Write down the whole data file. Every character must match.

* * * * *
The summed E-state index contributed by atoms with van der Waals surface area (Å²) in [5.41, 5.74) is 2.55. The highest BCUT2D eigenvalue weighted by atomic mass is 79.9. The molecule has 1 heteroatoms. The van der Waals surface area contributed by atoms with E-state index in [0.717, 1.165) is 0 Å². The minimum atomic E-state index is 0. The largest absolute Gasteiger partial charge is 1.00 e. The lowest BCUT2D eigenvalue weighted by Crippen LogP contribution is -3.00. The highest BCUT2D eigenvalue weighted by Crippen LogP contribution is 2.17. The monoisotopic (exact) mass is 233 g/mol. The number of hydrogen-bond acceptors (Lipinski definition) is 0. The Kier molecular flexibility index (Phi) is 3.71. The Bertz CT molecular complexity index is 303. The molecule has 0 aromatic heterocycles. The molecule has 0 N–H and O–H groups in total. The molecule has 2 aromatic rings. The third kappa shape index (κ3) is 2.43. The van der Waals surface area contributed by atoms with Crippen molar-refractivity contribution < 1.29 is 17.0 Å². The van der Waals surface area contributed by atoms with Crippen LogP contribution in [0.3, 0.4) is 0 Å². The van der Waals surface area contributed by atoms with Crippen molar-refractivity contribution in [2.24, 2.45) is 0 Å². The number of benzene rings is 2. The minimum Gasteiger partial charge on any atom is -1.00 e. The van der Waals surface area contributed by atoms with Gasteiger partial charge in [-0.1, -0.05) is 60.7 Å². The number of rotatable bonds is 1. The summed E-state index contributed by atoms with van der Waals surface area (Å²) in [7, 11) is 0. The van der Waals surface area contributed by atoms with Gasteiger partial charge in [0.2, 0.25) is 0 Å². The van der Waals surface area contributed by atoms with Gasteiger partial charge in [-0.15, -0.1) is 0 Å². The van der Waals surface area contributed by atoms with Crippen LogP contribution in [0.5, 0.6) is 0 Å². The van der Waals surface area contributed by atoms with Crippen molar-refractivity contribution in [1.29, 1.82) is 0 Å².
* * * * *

The summed E-state index contributed by atoms with van der Waals surface area (Å²) in [5.41, 5.74) is 2.55. The highest BCUT2D eigenvalue weighted by atomic mass is 79.9. The molecule has 1 heteroatoms. The van der Waals surface area contributed by atoms with E-state index in [0.717, 1.165) is 0 Å². The minimum atomic E-state index is 0. The largest absolute Gasteiger partial charge is 1.00 e. The lowest BCUT2D eigenvalue weighted by Crippen LogP contribution is -3.00. The highest BCUT2D eigenvalue weighted by Crippen LogP contribution is 2.17. The monoisotopic (exact) mass is 233 g/mol. The number of hydrogen-bond acceptors (Lipinski definition) is 0. The Kier molecular flexibility index (Phi) is 3.71. The Bertz CT molecular complexity index is 303. The molecule has 0 aromatic heterocycles. The molecule has 0 N–H and O–H groups in total. The molecule has 2 aromatic rings. The third kappa shape index (κ3) is 2.43. The van der Waals surface area contributed by atoms with Crippen molar-refractivity contribution < 1.29 is 17.0 Å². The van der Waals surface area contributed by atoms with Crippen LogP contribution in [0.3, 0.4) is 0 Å². The van der Waals surface area contributed by atoms with Crippen molar-refractivity contribution in [2.24, 2.45) is 0 Å². The number of benzene rings is 2. The minimum Gasteiger partial charge on any atom is -1.00 e. The van der Waals surface area contributed by atoms with Gasteiger partial charge in [-0.1, -0.05) is 60.7 Å². The number of rotatable bonds is 1. The summed E-state index contributed by atoms with van der Waals surface area (Å²) in [7, 11) is 0. The van der Waals surface area contributed by atoms with Gasteiger partial charge in [0.2, 0.25) is 0 Å². The van der Waals surface area contributed by atoms with Gasteiger partial charge in [-0.15, -0.1) is 0 Å². The van der Waals surface area contributed by atoms with Crippen LogP contribution in [0.5, 0.6) is 0 Å². The van der Waals surface area contributed by atoms with Crippen molar-refractivity contribution in [1.29, 1.82) is 0 Å².